Here’s what to expect when Apple lays out its TV strategy on Monday
Apple the distributor. Apple the bundler. Apple the affinity club marketer. Those are some new roles that we’re likely to see Monday at the company’s “It’s show time” event in Cupertino.
The big show will be mainly about the little box: TV. If reports are accurate, Apple will not be announcing a new service to rival Netflix as has been long speculated. Rather, it will announce a new TV storefront where Apple device owners can buy bundles of video subscriptions from other producers and distributors. For instance, you may be able to buy a bundle of Showtime, HBO, and Starz for a better price than buying each service separately, reports Recode’s Peter Kafka. Netflix will not be on the menu, however.
If this sounds familiar it’s because Apple already sells TV subscriptions in its app store, including the Amazon Prime video app. And its TV app already sets up a sort of programming guide of content you get from your cable and streaming video subscriptions. In fact, the TV app might be expanded to act as the primary control hub for the bundled content. What’s different is that in the new arrangement Apple will host the video streams (and collect the valuable usage data), instead of sending users off to the third-party site to watch video.
Apple has been developing its own video content for well over a year–it’s said to have about 30 shows in development now–which has further stirred up speculation that Apple was preparing to offer a subscription video service to compete directly with Netflix. Recode reports that instead Apple may give away its homegrown shows for free to sweeten the deal on the third-party subscription bundles.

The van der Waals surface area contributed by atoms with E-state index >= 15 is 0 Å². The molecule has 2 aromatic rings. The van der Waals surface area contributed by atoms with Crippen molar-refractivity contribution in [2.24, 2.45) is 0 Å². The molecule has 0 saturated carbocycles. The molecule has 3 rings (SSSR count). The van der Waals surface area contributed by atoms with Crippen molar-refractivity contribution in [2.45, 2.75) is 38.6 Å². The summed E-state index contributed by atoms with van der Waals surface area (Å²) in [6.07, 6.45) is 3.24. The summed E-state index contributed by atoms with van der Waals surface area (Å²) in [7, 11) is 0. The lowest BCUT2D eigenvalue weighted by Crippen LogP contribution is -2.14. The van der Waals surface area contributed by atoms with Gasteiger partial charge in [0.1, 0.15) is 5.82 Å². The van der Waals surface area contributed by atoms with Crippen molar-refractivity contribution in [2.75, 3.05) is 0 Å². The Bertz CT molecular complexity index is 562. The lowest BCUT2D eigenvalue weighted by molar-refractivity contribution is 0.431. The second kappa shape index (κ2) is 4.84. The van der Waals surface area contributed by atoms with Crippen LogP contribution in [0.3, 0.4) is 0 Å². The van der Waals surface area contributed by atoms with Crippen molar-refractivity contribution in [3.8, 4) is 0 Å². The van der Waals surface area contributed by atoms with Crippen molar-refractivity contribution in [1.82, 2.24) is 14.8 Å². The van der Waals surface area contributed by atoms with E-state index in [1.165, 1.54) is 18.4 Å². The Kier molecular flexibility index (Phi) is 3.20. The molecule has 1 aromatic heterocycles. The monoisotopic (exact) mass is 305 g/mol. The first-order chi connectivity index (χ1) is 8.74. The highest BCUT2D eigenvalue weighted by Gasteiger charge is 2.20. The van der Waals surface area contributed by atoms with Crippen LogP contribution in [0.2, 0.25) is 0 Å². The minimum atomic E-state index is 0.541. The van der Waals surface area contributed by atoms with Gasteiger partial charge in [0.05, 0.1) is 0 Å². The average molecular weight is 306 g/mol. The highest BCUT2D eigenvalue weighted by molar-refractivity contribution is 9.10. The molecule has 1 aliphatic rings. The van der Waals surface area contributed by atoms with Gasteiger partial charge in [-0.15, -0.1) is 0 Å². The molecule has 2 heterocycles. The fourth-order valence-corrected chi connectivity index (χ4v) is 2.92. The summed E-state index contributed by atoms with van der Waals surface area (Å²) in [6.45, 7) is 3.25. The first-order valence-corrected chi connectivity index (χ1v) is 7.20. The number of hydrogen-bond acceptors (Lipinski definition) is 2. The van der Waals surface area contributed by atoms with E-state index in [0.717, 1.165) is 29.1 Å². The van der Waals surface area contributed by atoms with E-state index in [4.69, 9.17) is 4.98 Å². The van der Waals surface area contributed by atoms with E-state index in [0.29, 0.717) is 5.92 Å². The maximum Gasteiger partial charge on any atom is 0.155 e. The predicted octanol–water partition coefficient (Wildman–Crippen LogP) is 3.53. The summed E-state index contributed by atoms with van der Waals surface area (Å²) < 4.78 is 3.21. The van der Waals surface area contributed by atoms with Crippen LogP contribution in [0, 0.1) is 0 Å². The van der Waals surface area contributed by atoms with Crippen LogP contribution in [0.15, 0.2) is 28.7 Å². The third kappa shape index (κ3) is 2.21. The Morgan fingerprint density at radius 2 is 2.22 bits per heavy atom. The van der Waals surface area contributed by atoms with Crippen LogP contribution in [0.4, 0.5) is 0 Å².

Apple’s video offering may look something like that of Amazon Prime video—with an important difference. Amazon offers both its own TV shows and movies and sells subscriptions to other services like MLB.tv and Starz. But it also licenses large catalogs of movie and TV content from rights holders like Disney and Warner Brothers. Apple, if the reports are correct, will not be licensing those catalogs.
A Netflix for News
Part of Monday’s parade of bundles will be a new newspaper and magazine subscription service built atop Texture, which Apple acquired in 2018. Texture itself had agreements with more than 200 magazines at the time of its purchase. Apple has reportedly been recruiting more magazines, and, importantly, more news services to contribute content. Vox Media and the Wall Street Journal have reportedly signed on. But neither The New York Times nor the Washington Post will be part of the service, an omission that could be a dealbreaker for some.
The Wall Street Journal recently reported that Apple has partnered with Goldman Sachs to offer a credit card. The card will be offered to iPhone users and will be integrated with the Wallet app on the phones. Why would Apple talk about this at a product event? It’s possible that Apple might tie the new card–or more specifically its rewards–in with its burgeoning services business in some way. For instance, Apple might offer people a discount on certain Apple services, which could include TV services, if they use the card to pay for them.
I’ve heard a number of Apple watchers say that Apple intends to form bundles out of all the above service options, in addition to other services like its cloud services and its Apple Music service. With the credit card, Apple may soon start to look like a giant affinity program for iPhone users.
Apple has been dropping signals this week that the two-hour presentation will be dominated by the new video storefront. The company made several announcements this week, including a new iPad mini (see Harry’s review here), a newly upgraded iMac, and new AirPods. Making those announcements this week may relieve the company from devoting stage time to them on Monday.
I’ll be on hand at the event Monday pumping out the news and analysis starting at 10 a.m. Pacific Time.